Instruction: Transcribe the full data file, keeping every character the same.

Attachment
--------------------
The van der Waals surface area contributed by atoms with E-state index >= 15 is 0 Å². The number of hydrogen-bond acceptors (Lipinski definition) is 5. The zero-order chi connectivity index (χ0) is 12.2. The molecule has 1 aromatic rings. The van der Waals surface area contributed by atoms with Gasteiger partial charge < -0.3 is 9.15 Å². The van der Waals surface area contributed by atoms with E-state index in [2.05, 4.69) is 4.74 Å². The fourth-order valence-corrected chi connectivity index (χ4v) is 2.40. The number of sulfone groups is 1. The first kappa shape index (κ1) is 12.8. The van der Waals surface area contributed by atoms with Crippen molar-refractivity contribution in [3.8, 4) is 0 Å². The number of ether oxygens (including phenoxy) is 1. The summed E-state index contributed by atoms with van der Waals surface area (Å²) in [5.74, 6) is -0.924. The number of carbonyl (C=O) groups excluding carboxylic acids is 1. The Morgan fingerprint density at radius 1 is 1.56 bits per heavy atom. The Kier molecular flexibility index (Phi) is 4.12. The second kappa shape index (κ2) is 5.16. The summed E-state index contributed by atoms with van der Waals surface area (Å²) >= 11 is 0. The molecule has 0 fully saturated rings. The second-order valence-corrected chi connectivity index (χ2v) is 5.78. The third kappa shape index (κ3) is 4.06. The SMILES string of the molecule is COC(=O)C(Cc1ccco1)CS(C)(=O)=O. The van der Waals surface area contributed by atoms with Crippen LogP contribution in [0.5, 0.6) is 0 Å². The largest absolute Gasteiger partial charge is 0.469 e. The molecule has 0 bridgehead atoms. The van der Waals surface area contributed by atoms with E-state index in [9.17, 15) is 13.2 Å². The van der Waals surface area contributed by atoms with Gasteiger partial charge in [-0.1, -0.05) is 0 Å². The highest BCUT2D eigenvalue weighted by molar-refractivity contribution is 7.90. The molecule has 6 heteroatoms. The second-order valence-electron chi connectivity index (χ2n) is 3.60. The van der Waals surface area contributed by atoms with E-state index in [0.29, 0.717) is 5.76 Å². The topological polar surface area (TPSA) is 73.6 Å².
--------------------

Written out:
The van der Waals surface area contributed by atoms with E-state index >= 15 is 0 Å². The number of hydrogen-bond acceptors (Lipinski definition) is 5. The zero-order chi connectivity index (χ0) is 12.2. The molecule has 1 aromatic rings. The van der Waals surface area contributed by atoms with Gasteiger partial charge < -0.3 is 9.15 Å². The van der Waals surface area contributed by atoms with E-state index in [2.05, 4.69) is 4.74 Å². The fourth-order valence-corrected chi connectivity index (χ4v) is 2.40. The number of sulfone groups is 1. The first kappa shape index (κ1) is 12.8. The van der Waals surface area contributed by atoms with Crippen molar-refractivity contribution in [3.8, 4) is 0 Å². The number of ether oxygens (including phenoxy) is 1. The summed E-state index contributed by atoms with van der Waals surface area (Å²) in [5.74, 6) is -0.924. The number of carbonyl (C=O) groups excluding carboxylic acids is 1. The Morgan fingerprint density at radius 1 is 1.56 bits per heavy atom. The Kier molecular flexibility index (Phi) is 4.12. The second kappa shape index (κ2) is 5.16. The summed E-state index contributed by atoms with van der Waals surface area (Å²) >= 11 is 0. The molecule has 0 fully saturated rings. The second-order valence-corrected chi connectivity index (χ2v) is 5.78. The third kappa shape index (κ3) is 4.06. The SMILES string of the molecule is COC(=O)C(Cc1ccco1)CS(C)(=O)=O. The van der Waals surface area contributed by atoms with Crippen LogP contribution in [0.5, 0.6) is 0 Å². The largest absolute Gasteiger partial charge is 0.469 e. The molecule has 0 bridgehead atoms. The van der Waals surface area contributed by atoms with E-state index in [9.17, 15) is 13.2 Å². The van der Waals surface area contributed by atoms with Gasteiger partial charge in [-0.1, -0.05) is 0 Å². The highest BCUT2D eigenvalue weighted by molar-refractivity contribution is 7.90. The molecule has 6 heteroatoms. The second-order valence-electron chi connectivity index (χ2n) is 3.60. The van der Waals surface area contributed by atoms with E-state index in [0.29, 0.717) is 5.76 Å². The topological polar surface area (TPSA) is 73.6 Å².